The Re-Invention Of Rand Paul
As the campaign in Kentucky heats up for the final sprint to November, Rand Paul seems to have succeeded in moving beyond many of the mis-steps that plagued him three months ago.
As the unofficial kickoff for the General Election campaign on Labor Day gets closer, it seems that Kentucky Republican Senate candidate Rand Paul is shifting his rhetoric:
LOUISVILLE, Ky. — A tea party success story in search of a statewide triumph, Kentucky Republican senatorial candidate Rand Paul volunteers that he’s spent two decades “popping off” about one issue or another. Not quite so much now, though.
The candidate who strongly criticized federal subsidies for agriculture isn’t quite as dug in these days. Running in a state with 85,000 farms, he now says merely that Department of Agriculture funds may need to be cut in the interests of deficit reduction.
After saying provocatively that he might not support Kentucky Sen. Mitch McConnell for Republican leader, Paul now proclaims himself a big fan of the man who is a living embodiment of the party establishment.
And in a recent interview, Paul said veterans benefits should be scrutinized for possible cuts, then added quickly, “I don’t want you saying I’m for getting rid of veterans benefits because I’m not.” He added he didn’t want people to go “completely crazy” over the issue, in a state that’s home to the Army’s 101st Airborne Division.
Most importantly, Paul seems to have done a far better job than Nevada’s Sharron Angle of moving beyond the initial mis-steps that made him a national lightening rod and which seemed to have blunted momentum that threatened to make the race a blowout:
Within a few days of winning the nomination, Paul stirred his biggest controversy by questioning the wisdom of the federal government enforcing racial desegregation in private businesses.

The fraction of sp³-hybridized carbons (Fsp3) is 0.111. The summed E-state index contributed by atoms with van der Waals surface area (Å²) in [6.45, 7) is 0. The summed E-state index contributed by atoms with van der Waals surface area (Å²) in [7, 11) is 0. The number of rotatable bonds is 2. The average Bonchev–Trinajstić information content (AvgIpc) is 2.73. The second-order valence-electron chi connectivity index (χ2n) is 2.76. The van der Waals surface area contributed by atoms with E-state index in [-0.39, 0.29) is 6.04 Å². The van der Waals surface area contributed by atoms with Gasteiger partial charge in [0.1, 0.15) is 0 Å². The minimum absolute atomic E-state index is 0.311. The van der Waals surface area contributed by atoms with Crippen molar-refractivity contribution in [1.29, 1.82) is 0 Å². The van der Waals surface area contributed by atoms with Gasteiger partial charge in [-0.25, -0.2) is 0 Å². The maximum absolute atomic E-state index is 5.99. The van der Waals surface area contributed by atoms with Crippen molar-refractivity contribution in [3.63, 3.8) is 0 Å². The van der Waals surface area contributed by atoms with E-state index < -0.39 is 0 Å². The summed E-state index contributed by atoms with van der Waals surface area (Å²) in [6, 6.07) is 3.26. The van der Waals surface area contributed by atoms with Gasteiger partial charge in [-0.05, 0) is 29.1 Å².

“I think he’s said quite enough for the time being in terms of national press coverage,” remarked McConnell.
In the weeks since, Paul’s campaign has grown closer to McConnell’s operation and to the National Republican Senatorial Committee. He traveled to Washington to attend a fundraiser with senators who had voted for the 2008 Wall Street bailout, even though he had previously said he would not take their cash.
Republicans familiar with the race say Paul privately acknowledges his remarks on civil rights were a political error, and describe him as receptive to their advice to avoid inflammatory rhetoric that might appeal to his core supporters but scare off many other voters.
Nowhere is the post-primary straddle more noticeable than on federal budget-cutting.
In an interview, Paul said that if elected, he will quickly propose balancing the budget in a single year without raising taxes. It’s a sweeping pledge, considering the government is projected to spend about $3.8 trillion in the next budget year, with a deficit of about $1.4 trillion. The result would be a cut of about 37 cents out of every dollar on programs as diverse as defense, the Pentagon, Social Security, farm payments and more.
It’s the type of rhetoric that made him a tea party favorite.
Yet moments later, the hedging begins.
Paul favors eliminating the Department of Education. But when asked about its funding, he recommends, “send it back to the states,” leaving unclear how that would reduce federal deficit
In the end, the race in Kentucky will be one of two things. Paul and the GOP will try to make it a referendum on the Obama Administration and the Democratic Congress, hoping using to the Tea Party-generated momentum from the primary to propel them to victory. Democrats, of course, will try to make the election about Paul and his “radical” views. It’s the same scenario that we’ll see played out in Nevada except that Jack Conway is no Harry Reid, and Rand Paul doesn’t seem to be Sharron Angle.
So far, the race still seems to be going in Paul’s favor:
This includes a recently-released SurveyUSA poll that shows Paul back over 50%. A good place to be just before the final round of campaigning begins.